The GOP’s ‘Abusive Relationship’ With Trump

The former president’s ability to surmount this latest tumult continues one of the defining patterns of his political career.

Donald Trump
Evan Vucci / AP

It’s a measure of Donald Trump’s hold on the Republican Party that his unprecedented criminal indictment is strengthening, not loosening, his grip.

Trump was on the defensive after November’s midterm election because many in the GOP blamed voter resistance to him for the party’s disappointing results. But five months later he has reestablished himself as a commanding front-runner in the Republican presidential primary, even as Manhattan District Attorney Alvin Bragg has delivered the first of what could be several criminal indictments against him.

“It’s almost like an abusive relationship in that certain segments of MAGA voters recognize they want to leave, they are willing to leave, but they are just not ready to make that full plunge,” the GOP consultant John Thomas told me.

Trump’s ability to surmount this latest tumult continues one of the defining patterns of his political career. Each time Trump has shattered a norm or engaged in behavior once unimaginable for a national leader—such as his praise of neo-Nazi demonstrators in Charlottesville, Virginia, in 2017 and his role in trying to overturn the 2020 election result and instigating the January 6 insurrection—most Republican elected officials and voters have found ways to excuse his actions and continue supporting him.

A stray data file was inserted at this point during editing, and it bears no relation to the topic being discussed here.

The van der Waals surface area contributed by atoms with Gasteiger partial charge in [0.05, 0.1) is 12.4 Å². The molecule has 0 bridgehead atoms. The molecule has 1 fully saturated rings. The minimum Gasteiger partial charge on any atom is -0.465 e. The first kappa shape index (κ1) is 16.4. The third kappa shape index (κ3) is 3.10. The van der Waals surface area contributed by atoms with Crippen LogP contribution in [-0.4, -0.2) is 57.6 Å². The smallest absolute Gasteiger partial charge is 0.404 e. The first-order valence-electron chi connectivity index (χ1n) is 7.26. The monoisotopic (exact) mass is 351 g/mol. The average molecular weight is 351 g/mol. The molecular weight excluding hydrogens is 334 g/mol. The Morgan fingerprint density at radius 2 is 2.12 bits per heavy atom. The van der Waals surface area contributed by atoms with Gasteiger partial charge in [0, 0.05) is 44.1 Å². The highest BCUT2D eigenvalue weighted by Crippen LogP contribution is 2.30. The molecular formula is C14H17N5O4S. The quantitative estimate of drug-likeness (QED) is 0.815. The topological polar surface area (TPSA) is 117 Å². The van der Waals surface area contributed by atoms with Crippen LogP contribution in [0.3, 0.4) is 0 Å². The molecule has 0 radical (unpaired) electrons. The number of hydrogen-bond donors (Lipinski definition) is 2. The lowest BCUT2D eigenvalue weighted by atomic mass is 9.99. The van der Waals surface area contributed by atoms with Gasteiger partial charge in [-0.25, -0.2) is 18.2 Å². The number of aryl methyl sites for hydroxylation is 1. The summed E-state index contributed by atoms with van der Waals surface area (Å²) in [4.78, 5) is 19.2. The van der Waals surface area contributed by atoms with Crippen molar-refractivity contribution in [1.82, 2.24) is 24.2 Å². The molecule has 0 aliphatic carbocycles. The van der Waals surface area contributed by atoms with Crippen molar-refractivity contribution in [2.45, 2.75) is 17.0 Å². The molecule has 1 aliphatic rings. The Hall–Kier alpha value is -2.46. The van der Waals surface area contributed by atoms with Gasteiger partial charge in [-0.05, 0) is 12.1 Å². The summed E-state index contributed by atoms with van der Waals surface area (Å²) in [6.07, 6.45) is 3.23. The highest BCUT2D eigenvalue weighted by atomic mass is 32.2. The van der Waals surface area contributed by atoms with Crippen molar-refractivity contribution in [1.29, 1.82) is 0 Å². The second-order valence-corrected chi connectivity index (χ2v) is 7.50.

“At every point when the party had a chance to move in a different direction, it went further down the Trump path,” Stuart Stevens, the chief strategist for Mitt Romney’s 2012 presidential campaign, told me.

Trump’s latest revival has dispirited his Republican critics, who believed that the party’s discouraging results in November’s election had finally created a pathway to forcing him aside. Now those critics find themselves in the worst of both worlds, facing signs that Trump’s legal troubles could simultaneously increase his odds of winning the GOP nomination and reduce his chances of winning the general election.

Coincidentally, the former president’s indictment came on the same day that Wisconsin voters sent the GOP a pointed reminder about the party’s erosion in white-collar suburbs during the Trump era. The victory of the liberal candidate Janet Protasiewicz in an election that gave Democrats a 4–3 majority on the state supreme court continued a clear trend away from Republicans since Trump unexpectedly captured Wisconsin in 2016. En route to a double-digit victory, she won more than 80 percent of the vote in economically thriving and well-educated Dane County (which includes the state capital of Madison), more than 70 percent in Milwaukee County, and she dramatically cut the Republican margin in the Milwaukee suburbs, which the GOP had dominated before Trump.